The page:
In my opinion music has got to be one of the greatest tings on the planet. I have found that by listening to various kinds of music, it can alter your mood greatly. There are so many different types of music out there, so which type does what? In a moment I will tackle this question.
After doing a bit of research I have found that music, if chosen correctly, can dramatically increase your pleasure states in your brain. Meaning, music can raise your serotonin, boost your norepinephrine, and dopamine. Also, studies have proven that music can dynamically show physiological indicators of emotional arousal. These physiological indicators include: changes in heart rate, respiration, electrodermal activity, body temperature, and blood volume pulse. This means that we can use individual pieces of great music to change our brain chemistries and physiological states in a matter of minutes, if not seconds. So, basically, music is a great medicine for both the mind and the soul.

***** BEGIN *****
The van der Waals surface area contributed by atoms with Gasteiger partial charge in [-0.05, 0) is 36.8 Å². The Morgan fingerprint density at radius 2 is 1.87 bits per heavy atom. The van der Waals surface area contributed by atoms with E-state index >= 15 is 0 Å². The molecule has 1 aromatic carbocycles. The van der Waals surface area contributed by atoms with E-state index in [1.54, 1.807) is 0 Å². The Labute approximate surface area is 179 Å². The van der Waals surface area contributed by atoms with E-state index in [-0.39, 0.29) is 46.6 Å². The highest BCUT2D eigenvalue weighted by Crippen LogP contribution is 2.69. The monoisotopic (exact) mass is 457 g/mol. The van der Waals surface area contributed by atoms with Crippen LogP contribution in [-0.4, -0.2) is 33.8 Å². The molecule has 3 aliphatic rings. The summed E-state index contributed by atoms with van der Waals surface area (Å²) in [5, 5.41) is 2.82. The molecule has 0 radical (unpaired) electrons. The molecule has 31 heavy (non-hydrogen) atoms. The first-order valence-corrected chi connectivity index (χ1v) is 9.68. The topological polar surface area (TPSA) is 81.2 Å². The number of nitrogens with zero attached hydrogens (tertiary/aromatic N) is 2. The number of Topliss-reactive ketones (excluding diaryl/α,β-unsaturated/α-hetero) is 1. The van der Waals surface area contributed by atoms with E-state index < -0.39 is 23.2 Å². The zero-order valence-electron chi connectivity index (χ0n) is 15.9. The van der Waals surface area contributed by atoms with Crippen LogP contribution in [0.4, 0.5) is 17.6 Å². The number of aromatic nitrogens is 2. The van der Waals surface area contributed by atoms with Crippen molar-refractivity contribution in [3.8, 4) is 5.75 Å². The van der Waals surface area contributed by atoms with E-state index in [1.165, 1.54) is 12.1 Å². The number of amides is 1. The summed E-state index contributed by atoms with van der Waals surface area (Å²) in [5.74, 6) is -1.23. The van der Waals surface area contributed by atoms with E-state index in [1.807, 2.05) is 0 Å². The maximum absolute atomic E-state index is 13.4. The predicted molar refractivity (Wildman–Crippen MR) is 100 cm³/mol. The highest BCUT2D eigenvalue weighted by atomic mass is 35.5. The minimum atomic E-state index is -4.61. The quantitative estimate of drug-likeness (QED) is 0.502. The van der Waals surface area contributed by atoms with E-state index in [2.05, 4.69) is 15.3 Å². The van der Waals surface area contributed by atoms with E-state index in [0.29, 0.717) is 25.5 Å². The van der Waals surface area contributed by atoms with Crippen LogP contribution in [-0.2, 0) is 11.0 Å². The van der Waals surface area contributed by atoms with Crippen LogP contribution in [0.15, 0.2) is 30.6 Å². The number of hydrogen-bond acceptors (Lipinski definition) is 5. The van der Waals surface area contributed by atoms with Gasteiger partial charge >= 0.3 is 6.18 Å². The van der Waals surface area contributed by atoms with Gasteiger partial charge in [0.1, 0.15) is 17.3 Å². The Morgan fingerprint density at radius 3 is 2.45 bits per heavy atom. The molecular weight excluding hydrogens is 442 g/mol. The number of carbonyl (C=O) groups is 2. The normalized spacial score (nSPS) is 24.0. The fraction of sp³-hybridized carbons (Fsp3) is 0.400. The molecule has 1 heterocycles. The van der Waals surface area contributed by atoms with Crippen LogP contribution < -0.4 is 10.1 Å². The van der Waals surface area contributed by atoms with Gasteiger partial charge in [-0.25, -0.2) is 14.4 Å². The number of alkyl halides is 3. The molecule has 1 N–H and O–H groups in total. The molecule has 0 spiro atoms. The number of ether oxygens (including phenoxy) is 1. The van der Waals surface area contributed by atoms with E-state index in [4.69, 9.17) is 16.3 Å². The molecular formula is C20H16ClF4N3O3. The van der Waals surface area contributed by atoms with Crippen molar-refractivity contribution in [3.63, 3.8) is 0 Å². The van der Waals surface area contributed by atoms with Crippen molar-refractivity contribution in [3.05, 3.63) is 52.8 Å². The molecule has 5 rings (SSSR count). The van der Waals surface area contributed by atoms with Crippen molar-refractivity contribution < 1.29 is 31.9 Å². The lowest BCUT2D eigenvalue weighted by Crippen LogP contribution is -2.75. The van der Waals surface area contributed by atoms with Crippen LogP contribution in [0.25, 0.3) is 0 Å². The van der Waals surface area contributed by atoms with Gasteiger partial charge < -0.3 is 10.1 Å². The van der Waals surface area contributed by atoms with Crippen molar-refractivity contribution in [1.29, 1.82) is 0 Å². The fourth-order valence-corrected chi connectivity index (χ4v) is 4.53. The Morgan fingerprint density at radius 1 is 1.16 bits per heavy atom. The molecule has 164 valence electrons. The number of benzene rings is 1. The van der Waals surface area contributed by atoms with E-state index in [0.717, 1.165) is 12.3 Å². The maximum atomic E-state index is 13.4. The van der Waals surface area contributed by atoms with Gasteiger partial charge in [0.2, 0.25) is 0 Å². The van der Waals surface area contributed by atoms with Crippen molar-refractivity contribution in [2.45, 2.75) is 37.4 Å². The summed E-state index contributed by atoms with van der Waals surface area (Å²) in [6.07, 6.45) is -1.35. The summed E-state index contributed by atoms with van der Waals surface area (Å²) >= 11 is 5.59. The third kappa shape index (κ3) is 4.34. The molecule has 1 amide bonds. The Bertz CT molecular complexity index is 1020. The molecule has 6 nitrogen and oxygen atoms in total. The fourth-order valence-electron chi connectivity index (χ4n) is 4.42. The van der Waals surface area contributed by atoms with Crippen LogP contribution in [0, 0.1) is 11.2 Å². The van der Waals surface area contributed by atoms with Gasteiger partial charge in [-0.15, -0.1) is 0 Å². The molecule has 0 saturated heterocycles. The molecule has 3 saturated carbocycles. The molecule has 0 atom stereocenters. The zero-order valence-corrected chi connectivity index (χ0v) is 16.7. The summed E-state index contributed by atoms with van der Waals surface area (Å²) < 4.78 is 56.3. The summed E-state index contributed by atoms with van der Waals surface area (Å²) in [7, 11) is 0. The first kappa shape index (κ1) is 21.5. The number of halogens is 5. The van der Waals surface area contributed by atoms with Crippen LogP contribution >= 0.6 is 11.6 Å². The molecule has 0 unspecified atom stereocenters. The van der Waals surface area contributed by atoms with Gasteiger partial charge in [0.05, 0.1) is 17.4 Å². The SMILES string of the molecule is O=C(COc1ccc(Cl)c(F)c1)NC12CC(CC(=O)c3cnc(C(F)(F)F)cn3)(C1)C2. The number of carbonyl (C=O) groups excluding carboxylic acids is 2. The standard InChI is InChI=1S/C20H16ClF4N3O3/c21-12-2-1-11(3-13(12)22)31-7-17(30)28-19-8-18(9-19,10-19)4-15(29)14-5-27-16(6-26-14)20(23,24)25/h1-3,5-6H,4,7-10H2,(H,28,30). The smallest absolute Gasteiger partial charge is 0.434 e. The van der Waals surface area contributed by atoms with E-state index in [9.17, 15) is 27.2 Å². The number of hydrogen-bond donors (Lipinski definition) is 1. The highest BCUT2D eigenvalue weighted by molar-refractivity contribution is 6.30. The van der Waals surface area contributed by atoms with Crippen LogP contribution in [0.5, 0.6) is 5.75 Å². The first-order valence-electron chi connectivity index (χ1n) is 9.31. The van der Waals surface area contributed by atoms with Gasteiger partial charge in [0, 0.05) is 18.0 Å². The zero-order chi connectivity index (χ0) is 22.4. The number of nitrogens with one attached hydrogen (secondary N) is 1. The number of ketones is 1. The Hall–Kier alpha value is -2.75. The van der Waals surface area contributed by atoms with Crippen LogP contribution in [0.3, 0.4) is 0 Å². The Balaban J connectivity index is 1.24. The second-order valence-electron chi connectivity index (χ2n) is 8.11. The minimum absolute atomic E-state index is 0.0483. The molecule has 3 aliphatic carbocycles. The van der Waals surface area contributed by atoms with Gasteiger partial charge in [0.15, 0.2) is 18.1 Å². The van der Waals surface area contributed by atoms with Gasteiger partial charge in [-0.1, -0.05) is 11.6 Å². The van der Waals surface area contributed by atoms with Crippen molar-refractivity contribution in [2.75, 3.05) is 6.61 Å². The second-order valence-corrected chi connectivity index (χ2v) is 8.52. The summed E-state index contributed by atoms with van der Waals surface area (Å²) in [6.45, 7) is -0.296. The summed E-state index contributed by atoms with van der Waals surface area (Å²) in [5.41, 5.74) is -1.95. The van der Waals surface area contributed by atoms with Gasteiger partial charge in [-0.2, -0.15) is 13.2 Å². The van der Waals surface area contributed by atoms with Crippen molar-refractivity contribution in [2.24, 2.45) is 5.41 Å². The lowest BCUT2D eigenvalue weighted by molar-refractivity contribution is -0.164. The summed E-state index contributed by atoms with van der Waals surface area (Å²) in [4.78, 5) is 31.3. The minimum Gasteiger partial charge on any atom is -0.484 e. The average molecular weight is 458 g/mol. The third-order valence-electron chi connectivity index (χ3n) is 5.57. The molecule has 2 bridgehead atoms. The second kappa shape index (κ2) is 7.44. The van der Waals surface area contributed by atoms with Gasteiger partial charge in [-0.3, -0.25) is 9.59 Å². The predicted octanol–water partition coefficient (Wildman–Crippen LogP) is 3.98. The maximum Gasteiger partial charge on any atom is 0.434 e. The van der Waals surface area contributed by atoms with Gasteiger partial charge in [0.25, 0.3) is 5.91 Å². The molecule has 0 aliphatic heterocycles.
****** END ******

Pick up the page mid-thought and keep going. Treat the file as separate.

Music can be used for numerous reasons. In it’s most simple form music is used to entertain. It is played at parties, weddings, sporting events, at home, or while driving. My favorite thing to do is to make a playlist on my IPod and hit shuffle, it can sure make a boring drive go by a lot quicker. I am that person you see singing at the top of her lungs while driving from here to there. I tend to get many a “double take” from complete strangers while sitting in traffic.